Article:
We just spent some time going hands on with the two new iPhones that Apple announced in their town hall event which just wrapped up. The iPhone 5C comes in as an entirely new device and inherits the slot the iPhone 5 would've occupied had it been kept around. It's probably the most interesting to go hands-on with since it's Apple's first all plastic phone since the 3G and 3GS. 

I'm impressed with how the 5C ends up feeling in the hand. The hard coated surface manages to not feel slippery but still have a certain heft and solidness to it. What's interesting about the 5C is really the way its rounded corners all seem to have the same radius, which gives it a very unified feeling in the hand. The front, edge, and sides all share that same rounded profile. It still retains the same overall profile as the iPhone 5 as well. Buttons on the 5C are clicky and responsive, and also have that same hard coated feeling without feeling cheap. That's really the important thing about the 5C, it had to be solid while still being made out of polymer, something OEMs in the Android space still haven't quite nailed down.


The internal metal structure also helped the 5C feel rigid, the back side doesn't deform or press in like I've felt on a number of other all polymer phones. It's clear that Apple had its mechanicals nailed down for the 5C design to make sure it was rigid even if it was still polymer. 

iOS 7 looks right at home on the 5C as well, with matching wallpaper colors and styling out of the box. Obviously Apple thought about its color palette and designed the 5C around some of the vibrant tones in iOS 7, and it really matches and looks great on the device. The 5C comes in white, pink, yellow, blue, and green colors.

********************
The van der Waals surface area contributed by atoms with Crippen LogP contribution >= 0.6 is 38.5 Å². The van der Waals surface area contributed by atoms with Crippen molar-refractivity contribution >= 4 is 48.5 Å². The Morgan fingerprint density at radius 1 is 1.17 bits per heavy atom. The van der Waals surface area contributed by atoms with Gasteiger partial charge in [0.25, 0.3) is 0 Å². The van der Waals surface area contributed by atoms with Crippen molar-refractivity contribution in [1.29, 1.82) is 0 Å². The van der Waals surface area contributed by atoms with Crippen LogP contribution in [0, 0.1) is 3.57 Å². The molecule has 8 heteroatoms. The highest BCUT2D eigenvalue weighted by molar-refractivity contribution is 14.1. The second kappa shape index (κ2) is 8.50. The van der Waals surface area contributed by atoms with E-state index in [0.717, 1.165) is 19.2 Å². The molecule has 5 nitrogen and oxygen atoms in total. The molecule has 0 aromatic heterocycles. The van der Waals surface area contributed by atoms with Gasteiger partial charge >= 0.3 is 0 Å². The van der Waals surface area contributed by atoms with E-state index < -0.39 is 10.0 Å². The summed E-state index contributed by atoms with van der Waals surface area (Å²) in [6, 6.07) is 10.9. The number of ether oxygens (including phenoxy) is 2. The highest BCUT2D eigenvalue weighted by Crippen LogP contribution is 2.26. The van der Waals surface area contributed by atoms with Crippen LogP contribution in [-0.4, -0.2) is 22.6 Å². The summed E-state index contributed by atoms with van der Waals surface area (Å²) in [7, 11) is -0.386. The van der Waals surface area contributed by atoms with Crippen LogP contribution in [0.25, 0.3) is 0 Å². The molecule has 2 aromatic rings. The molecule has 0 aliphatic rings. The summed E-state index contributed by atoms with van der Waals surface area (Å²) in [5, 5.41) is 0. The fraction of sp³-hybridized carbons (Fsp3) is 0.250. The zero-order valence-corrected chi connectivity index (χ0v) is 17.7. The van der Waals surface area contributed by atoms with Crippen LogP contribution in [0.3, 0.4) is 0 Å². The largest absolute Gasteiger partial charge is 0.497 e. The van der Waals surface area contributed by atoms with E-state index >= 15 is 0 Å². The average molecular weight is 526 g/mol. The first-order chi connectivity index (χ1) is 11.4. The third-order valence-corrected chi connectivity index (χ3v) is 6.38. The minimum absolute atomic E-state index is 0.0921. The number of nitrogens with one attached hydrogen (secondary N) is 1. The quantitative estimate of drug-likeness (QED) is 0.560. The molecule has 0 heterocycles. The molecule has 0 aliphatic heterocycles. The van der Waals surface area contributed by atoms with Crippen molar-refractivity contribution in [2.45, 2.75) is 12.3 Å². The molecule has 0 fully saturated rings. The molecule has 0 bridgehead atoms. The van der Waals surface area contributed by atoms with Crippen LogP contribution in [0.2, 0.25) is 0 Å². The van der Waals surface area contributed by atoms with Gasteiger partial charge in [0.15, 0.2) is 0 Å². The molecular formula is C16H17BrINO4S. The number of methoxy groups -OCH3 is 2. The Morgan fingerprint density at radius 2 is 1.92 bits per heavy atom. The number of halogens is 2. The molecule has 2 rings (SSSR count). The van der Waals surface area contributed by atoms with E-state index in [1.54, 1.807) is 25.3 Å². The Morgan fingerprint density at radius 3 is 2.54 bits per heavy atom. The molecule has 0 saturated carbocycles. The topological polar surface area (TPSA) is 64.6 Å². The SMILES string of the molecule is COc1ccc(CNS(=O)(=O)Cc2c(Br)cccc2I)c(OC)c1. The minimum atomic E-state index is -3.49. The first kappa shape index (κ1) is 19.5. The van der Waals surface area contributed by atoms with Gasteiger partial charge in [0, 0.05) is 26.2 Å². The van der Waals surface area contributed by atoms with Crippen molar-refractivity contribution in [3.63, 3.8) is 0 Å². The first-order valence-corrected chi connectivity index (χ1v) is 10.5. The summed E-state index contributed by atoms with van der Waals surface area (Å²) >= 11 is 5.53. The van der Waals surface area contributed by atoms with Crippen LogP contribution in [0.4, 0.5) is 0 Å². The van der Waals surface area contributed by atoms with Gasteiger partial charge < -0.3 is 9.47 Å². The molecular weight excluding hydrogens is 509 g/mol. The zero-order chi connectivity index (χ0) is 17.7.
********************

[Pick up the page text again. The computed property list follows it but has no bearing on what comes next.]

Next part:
With the 5C Apple also has some complimentary colored cases which look great on the 5C and contrast nicely with the colors. 

The rounded cutout portions of the cases look great and still show off the color underneath. Inside is a suede material that won't scratch the phone if dirt gets trapped in-between. The cases are also a polymer material.

The 5C might not be the flagship for Apple, but it's arguably the more interesting of the two devices since it's Apple's next attempt at a polymer device. 


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  • tipoo - Tuesday, September 10, 2013 - link

    The 5C is nothing but shaving some cost off for Apple while passing none to the consumer. It just has the same 5 guts, in a fugly as sin shell with fugly as sin cases. The 5S, I'm fine with. Though I think 64 bit will be their next cuttoff line for support with iOS9 or something. Just like OSX, when 64 bit was introduced 32 bit processors were supported for a while, then dropped.
  • Deelron - Tuesday, September 10, 2013 - link

    It looked like from the leaks (if im remembering right) that its not just a iPhone 5 in a plastic shell, but that the 5c and 5s share a new, similar logic board, which would imply at least some sort of development outside of the shell. Looking forward to the tear downs.
  • Davidjan - Tuesday, September 10, 2013 - link

    Looks great! But can't use this mini reader to add its storage: http://goo.gl/U6IyY
  • thesavvymage - Wednesday, September 11, 2013 - link

    obviously not. Thats a given of any iOS device ever. Shouldnt even have to mention it
  • Alexvrb - Tuesday, September 10, 2013 - link